Practice:By doing extended mixes or single practice techniques?
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  1. #1
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    Default Practice:By doing extended mixes or single practice techniques?

    Which way is better to practice (for a bedroom dj) mixing for extended periods of time or watching/reading techniques and practicing them repeatedly?
    DJ NIKNAK

  2. #2
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    In my opinion, you can't really get as into it without the vibe of others around you. So you may practice all you want, but if you don't get as into it as you would performing for others, you may be selling yourself short.

    So I would consider mastering techniques and performing extended mixes live.

  3. #3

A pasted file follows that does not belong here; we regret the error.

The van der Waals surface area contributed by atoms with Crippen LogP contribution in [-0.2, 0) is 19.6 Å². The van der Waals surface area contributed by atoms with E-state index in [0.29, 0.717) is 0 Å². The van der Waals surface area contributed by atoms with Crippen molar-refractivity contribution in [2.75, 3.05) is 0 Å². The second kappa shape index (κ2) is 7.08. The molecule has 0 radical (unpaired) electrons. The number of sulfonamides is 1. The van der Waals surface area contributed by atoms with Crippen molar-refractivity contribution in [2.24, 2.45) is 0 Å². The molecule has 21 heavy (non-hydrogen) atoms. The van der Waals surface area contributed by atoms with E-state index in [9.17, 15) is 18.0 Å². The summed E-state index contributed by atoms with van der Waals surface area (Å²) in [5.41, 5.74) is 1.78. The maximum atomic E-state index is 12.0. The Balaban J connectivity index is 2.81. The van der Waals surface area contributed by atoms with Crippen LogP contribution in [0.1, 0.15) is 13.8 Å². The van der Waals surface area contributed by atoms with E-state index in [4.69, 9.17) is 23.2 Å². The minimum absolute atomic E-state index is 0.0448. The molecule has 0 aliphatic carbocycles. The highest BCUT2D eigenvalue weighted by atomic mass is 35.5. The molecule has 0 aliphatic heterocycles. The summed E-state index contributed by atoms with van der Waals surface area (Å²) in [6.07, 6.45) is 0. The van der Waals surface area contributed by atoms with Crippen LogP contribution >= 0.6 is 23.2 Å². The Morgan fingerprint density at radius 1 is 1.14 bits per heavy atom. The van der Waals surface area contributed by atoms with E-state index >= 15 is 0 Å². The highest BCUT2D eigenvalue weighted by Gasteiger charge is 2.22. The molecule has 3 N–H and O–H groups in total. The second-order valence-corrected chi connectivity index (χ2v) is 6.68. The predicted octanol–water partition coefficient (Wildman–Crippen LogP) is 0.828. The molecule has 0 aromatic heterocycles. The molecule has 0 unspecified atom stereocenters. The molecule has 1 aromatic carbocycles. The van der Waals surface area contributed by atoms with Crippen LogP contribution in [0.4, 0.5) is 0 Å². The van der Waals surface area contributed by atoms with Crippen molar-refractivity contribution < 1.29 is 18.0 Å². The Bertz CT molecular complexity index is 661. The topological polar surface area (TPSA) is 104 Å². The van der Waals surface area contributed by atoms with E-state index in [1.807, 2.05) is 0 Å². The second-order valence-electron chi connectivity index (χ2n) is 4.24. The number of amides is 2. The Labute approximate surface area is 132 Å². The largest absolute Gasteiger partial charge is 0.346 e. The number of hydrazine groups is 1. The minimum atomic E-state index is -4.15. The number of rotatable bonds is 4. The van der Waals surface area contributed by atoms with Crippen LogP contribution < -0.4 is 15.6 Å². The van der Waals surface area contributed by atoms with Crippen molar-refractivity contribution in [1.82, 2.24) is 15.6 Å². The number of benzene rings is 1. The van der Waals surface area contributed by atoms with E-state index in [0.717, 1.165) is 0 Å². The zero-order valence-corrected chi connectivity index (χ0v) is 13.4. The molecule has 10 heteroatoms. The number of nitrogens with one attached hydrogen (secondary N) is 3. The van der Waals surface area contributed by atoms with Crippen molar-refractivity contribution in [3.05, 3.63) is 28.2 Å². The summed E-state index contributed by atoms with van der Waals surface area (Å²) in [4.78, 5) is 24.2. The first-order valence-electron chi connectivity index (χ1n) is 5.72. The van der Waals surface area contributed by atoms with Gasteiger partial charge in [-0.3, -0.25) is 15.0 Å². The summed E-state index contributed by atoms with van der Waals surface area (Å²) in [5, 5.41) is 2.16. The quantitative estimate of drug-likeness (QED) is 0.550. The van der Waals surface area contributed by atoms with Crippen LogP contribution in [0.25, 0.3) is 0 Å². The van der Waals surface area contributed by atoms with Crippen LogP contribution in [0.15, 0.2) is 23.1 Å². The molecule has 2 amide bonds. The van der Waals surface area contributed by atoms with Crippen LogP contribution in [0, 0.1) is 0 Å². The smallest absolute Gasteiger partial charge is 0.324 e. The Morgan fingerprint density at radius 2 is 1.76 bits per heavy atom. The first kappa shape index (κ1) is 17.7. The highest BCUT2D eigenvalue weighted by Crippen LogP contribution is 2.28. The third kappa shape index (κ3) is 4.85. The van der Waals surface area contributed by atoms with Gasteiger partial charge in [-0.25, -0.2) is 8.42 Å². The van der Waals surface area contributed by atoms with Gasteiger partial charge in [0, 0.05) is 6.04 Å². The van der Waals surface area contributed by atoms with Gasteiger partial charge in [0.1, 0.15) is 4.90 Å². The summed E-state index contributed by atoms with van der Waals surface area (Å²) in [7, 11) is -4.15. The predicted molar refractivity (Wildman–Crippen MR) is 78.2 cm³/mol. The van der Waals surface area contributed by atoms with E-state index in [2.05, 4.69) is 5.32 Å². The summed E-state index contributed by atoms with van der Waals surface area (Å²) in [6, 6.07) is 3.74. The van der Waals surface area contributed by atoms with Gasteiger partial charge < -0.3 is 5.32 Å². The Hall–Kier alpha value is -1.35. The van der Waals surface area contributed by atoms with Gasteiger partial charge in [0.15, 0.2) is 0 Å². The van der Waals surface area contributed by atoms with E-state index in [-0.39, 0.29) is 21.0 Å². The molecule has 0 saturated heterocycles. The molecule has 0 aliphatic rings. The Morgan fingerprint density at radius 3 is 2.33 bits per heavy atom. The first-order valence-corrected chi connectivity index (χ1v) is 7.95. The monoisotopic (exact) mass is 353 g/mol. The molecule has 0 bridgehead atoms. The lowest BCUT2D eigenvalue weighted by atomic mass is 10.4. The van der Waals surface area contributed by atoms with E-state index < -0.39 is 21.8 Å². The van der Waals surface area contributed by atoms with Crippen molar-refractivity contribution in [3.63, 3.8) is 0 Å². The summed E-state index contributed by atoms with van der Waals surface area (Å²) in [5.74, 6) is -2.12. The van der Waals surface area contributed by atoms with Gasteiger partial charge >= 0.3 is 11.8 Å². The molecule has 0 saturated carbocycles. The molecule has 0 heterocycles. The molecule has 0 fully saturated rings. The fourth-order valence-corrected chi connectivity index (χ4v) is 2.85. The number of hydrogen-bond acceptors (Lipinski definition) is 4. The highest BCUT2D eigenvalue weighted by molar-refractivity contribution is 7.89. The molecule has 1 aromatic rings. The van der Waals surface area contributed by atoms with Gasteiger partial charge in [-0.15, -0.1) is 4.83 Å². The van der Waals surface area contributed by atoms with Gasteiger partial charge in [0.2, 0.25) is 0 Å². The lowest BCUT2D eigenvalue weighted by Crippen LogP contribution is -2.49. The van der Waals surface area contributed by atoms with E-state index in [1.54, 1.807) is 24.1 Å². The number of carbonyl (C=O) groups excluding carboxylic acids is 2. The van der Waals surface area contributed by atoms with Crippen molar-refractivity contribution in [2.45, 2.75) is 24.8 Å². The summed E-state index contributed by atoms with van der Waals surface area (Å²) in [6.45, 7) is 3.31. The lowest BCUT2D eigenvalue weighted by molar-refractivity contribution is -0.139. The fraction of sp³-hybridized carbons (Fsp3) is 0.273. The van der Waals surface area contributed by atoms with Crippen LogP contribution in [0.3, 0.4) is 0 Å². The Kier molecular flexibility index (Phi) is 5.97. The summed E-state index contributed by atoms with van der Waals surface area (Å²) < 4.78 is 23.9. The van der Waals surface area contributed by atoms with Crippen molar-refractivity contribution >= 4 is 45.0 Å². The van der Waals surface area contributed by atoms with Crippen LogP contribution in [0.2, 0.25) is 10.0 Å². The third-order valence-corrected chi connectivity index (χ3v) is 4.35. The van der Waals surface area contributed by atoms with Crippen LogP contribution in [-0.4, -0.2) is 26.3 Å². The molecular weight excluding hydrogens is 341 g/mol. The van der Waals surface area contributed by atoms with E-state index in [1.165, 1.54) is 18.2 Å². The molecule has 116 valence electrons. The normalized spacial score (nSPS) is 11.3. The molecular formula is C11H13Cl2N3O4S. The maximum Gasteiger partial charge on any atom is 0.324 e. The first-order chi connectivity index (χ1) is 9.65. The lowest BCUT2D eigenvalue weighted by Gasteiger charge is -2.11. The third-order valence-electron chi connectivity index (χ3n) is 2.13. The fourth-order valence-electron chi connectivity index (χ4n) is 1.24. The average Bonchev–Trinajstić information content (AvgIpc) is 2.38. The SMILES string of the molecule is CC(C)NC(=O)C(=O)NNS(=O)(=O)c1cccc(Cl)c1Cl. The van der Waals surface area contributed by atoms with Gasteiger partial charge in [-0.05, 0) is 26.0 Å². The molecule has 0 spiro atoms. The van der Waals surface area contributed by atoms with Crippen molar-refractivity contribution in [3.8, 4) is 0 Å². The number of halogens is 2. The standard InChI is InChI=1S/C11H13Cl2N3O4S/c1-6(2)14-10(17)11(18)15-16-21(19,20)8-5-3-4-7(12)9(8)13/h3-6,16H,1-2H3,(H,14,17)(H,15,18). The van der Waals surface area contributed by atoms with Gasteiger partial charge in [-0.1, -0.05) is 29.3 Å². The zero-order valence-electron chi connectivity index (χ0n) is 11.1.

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    Ok, that is what I will try to do, finding friends to listen to me play for a while is hard, because all my friends are into top 40 and I get really bored mixing it, but I am adding more top 40 to my library, (and hopefully getting new friends).
    Also I was wondering how to mix based on musical structure (I get the 4,8,16,32 theory) but can't figure out how long a chorus will be in advance so that I could logically mix out of a song by bringing in verse of song 2 immediately after song 1. (ie. song 1 chorus + song 2 intro (snare or something low key, then fade to song 2 verse at end of song 1 chorus). I will visually look in traktor or use the bar counter over the main waveform, but often these result in me mixing in 1 or 2 beats too late, sounding lame, due to the different tempo of the tracks, using a visual measurement of the beatgrid isn't very accurate.